Should Halloween ALWAYS be on Saturday? The Great Pumpkin Debate!

Many of us know the struggle that comes when October 31 falls on a weekday, as it does this year.

We rush out of work, road-raging our way through the congested streets of Tampa Bay, to get home to our young children. We quickly throw food on their plates, get them in their Halloween costumes (Lord forbid they have intricate makeup involved), frantically look for their darned pumpkin candy bag, and run out the door for trick-or-treating “fun.”

I’m exhausted just typing it.

Then the next morning, I drag them out of bed on November 1. This is the scariest part of the entire holiday. Don’t even get me started on what the poor teachers must have to deal with!

This is one of the many reasons that a petition by has picked up so much steam. The petition is to move Halloween from October 31st to the last Saturday in October. Right now, it has more than 145,000 signatures. The people who started the petition says it’s “to promote safety and increase the fun.”

Makes sense, right?

But, don’t rearrange your calendar just yet, there are some important pros and cons to changing the date of Halloween.

Should I Make Halloween Less Scary for My ChildFirst, the Pros:

  • Reducing the rush. Changing the date of Halloween to a Saturday would enable a lot of parents to have a more leisurely time getting the kids fed, ready and out the door.
  • Daytime trick or treating. Having Halloween on a Saturday would allow parents of very young kids to trick or treat really early when it’s still light out. Also makes trick or treating safer.
  • Parades and festivals may still be ON Halloween. When Halloween is on a random Thursday there are very few ways to enjoy the entire day. There are no festivals or events going on throughout the day. If it were on a Saturday, you could spend the entire day at a Halloween festival and then go home and get ready for trick-or-treating!

Now the Cons:

  • In Tampa Bay (and many other communities) Halloween is ALREADY a month-long celebration, culminating with trick-or-treating on October 31. We have SO MANY great events around us including Lowry Park’s Creatures of the Night, Busch Gardens’ Howl-O-Scream and Guppyween at the Florida Aquarium. That doesn’t even include the millions of smaller festivals and pumpkin patches that are tons of fun!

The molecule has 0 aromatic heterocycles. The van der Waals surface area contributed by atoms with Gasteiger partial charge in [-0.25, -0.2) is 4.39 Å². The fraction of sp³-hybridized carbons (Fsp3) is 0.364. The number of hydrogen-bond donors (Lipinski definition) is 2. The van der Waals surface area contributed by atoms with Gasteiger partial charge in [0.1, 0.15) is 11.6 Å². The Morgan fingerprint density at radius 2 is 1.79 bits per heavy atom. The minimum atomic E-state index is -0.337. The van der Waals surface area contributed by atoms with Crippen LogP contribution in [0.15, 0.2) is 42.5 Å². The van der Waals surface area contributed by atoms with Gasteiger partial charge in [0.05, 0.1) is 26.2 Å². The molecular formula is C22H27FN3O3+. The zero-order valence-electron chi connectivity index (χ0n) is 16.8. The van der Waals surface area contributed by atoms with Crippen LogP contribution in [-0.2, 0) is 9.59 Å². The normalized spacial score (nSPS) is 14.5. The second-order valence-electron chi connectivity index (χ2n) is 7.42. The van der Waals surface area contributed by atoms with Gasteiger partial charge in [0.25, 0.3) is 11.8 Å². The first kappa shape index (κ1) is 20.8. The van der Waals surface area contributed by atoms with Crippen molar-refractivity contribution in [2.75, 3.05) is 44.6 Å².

• The conflict between adult parties and trick or treating. So, take this year for example. With Halloween on a Thursday, I KNOW that’s when I will be home trick or treating with the kids. If there’s an adult party, it’s a safe bet it will be held the Saturday before. If Halloween were always on a Saturday there might be conflict and parents would have to choose trick or treating with the kids or having adult fun.
  • Losing the TRADITION of Halloween. C’mon! It’s the spookiest day of the year! There’s just something about October 31 that screams Halloween. It’s hard to imagine Halloween on October 26 (which is what it would be if it were changed this year).
  • Purists who will ALWAYS celebrate on October 31. Let’s be real, there are some people who will ALWAYS view October 31 as Halloween. They will party, dress-up and trick-or-treat on that day regardless of when the recognized day is. So, be prepared to have to hand out candy twice in a week!

145,000 people signed the petition to move Halloween to the last Saturday in October. But there are a lot of people who pushed back against this petition… Hard!

Because of that, the petition has been tweaked calling for the last Saturday in October to be a National Day of Trick-or-Treating. It appears to be a bit of middle ground for those who want to keep Halloween on October 31. For the day to be recognized, it must be approved by the President—and so far, there’s been zero comments from the White House.

So, it appears Halloween is safe for THIS YEAR.

But this debate is not going away.

Personally, I think it should say on October 31. I just cannot imagine that date being just another meaningless day on the calendar. It’s a tradition thing. You trick-or-treat on October 31 and wake up the next morning with Thanksgiving on the brain… It’s just the way it works.

Now, ask me on Thursday, October 31—as I’m struggling to get three, sweaty, dirty kids fed and dressed in their costumes while praying my husband gets home before 7 pm—whether I think Halloween should be moved, and you may get a very different answer!

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